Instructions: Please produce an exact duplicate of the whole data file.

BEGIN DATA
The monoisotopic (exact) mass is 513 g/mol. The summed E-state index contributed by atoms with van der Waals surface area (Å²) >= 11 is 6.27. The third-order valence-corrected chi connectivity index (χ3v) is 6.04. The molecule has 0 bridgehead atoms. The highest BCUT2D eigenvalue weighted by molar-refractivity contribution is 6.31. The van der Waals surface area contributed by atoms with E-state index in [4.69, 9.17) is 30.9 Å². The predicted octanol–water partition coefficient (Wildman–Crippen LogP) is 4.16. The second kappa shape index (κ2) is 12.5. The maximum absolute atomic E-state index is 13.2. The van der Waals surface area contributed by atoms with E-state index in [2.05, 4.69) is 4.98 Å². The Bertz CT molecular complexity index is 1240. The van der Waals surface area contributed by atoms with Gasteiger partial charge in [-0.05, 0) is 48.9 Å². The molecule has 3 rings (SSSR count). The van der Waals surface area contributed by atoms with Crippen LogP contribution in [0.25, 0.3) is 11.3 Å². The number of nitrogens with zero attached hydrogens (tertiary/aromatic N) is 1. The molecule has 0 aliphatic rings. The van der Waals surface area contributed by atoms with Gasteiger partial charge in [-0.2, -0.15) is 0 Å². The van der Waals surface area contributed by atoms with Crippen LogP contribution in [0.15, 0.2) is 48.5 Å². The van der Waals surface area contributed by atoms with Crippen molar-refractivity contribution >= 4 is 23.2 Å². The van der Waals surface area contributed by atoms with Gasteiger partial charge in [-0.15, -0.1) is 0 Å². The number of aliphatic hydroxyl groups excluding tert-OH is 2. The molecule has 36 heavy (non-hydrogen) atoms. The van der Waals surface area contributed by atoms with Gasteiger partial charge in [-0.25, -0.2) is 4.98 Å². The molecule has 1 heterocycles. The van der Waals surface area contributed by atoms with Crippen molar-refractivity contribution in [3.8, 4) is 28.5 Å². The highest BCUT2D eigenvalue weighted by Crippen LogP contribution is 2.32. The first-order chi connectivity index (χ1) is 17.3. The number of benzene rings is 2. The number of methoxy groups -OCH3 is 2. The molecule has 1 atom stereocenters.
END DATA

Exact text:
The monoisotopic (exact) mass is 513 g/mol. The summed E-state index contributed by atoms with van der Waals surface area (Å²) >= 11 is 6.27. The third-order valence-corrected chi connectivity index (χ3v) is 6.04. The molecule has 0 bridgehead atoms. The highest BCUT2D eigenvalue weighted by molar-refractivity contribution is 6.31. The van der Waals surface area contributed by atoms with E-state index in [4.69, 9.17) is 30.9 Å². The predicted octanol–water partition coefficient (Wildman–Crippen LogP) is 4.16. The second kappa shape index (κ2) is 12.5. The maximum absolute atomic E-state index is 13.2. The van der Waals surface area contributed by atoms with E-state index in [2.05, 4.69) is 4.98 Å². The Bertz CT molecular complexity index is 1240. The van der Waals surface area contributed by atoms with Gasteiger partial charge in [-0.05, 0) is 48.9 Å². The molecule has 3 rings (SSSR count). The van der Waals surface area contributed by atoms with Crippen LogP contribution in [0.25, 0.3) is 11.3 Å². The number of nitrogens with zero attached hydrogens (tertiary/aromatic N) is 1. The molecule has 0 aliphatic rings. The van der Waals surface area contributed by atoms with Gasteiger partial charge in [-0.2, -0.15) is 0 Å². The van der Waals surface area contributed by atoms with Crippen LogP contribution in [0.15, 0.2) is 48.5 Å². The van der Waals surface area contributed by atoms with Crippen molar-refractivity contribution >= 4 is 23.2 Å². The van der Waals surface area contributed by atoms with Gasteiger partial charge in [-0.15, -0.1) is 0 Å². The number of aliphatic hydroxyl groups excluding tert-OH is 2. The molecule has 36 heavy (non-hydrogen) atoms. The van der Waals surface area contributed by atoms with Gasteiger partial charge in [-0.25, -0.2) is 4.98 Å². The molecule has 1 heterocycles. The van der Waals surface area contributed by atoms with Crippen molar-refractivity contribution in [3.8, 4) is 28.5 Å². The highest BCUT2D eigenvalue weighted by Crippen LogP contribution is 2.32. The first-order chi connectivity index (χ1) is 17.3. The number of benzene rings is 2. The number of methoxy groups -OCH3 is 2. The molecule has 1 atom stereocenters.